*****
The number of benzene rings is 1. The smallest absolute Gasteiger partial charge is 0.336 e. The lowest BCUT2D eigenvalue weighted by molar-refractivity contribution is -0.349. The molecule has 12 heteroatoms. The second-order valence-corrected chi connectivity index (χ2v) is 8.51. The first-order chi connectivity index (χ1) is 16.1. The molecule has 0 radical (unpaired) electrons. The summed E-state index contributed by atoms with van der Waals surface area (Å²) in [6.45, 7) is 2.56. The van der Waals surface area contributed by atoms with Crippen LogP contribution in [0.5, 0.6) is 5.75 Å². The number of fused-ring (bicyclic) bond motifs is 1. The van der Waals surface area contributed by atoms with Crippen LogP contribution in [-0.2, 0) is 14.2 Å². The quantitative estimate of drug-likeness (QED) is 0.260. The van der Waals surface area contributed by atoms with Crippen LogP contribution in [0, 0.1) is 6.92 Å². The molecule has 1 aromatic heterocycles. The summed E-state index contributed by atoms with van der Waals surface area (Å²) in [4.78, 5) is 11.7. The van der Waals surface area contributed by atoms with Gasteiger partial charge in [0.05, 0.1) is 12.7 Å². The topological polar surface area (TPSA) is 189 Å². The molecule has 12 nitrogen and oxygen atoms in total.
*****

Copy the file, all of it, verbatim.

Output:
The number of benzene rings is 1. The smallest absolute Gasteiger partial charge is 0.336 e. The lowest BCUT2D eigenvalue weighted by molar-refractivity contribution is -0.349. The molecule has 12 heteroatoms. The second-order valence-corrected chi connectivity index (χ2v) is 8.51. The first-order chi connectivity index (χ1) is 16.1. The molecule has 0 radical (unpaired) electrons. The summed E-state index contributed by atoms with van der Waals surface area (Å²) in [6.45, 7) is 2.56. The van der Waals surface area contributed by atoms with Crippen LogP contribution in [0.5, 0.6) is 5.75 Å². The number of fused-ring (bicyclic) bond motifs is 1. The van der Waals surface area contributed by atoms with Crippen LogP contribution in [-0.2, 0) is 14.2 Å². The quantitative estimate of drug-likeness (QED) is 0.260. The van der Waals surface area contributed by atoms with Crippen LogP contribution in [0, 0.1) is 6.92 Å². The molecule has 1 aromatic heterocycles. The summed E-state index contributed by atoms with van der Waals surface area (Å²) in [4.78, 5) is 11.7. The van der Waals surface area contributed by atoms with Gasteiger partial charge in [0.05, 0.1) is 12.7 Å². The topological polar surface area (TPSA) is 189 Å². The molecule has 12 nitrogen and oxygen atoms in total.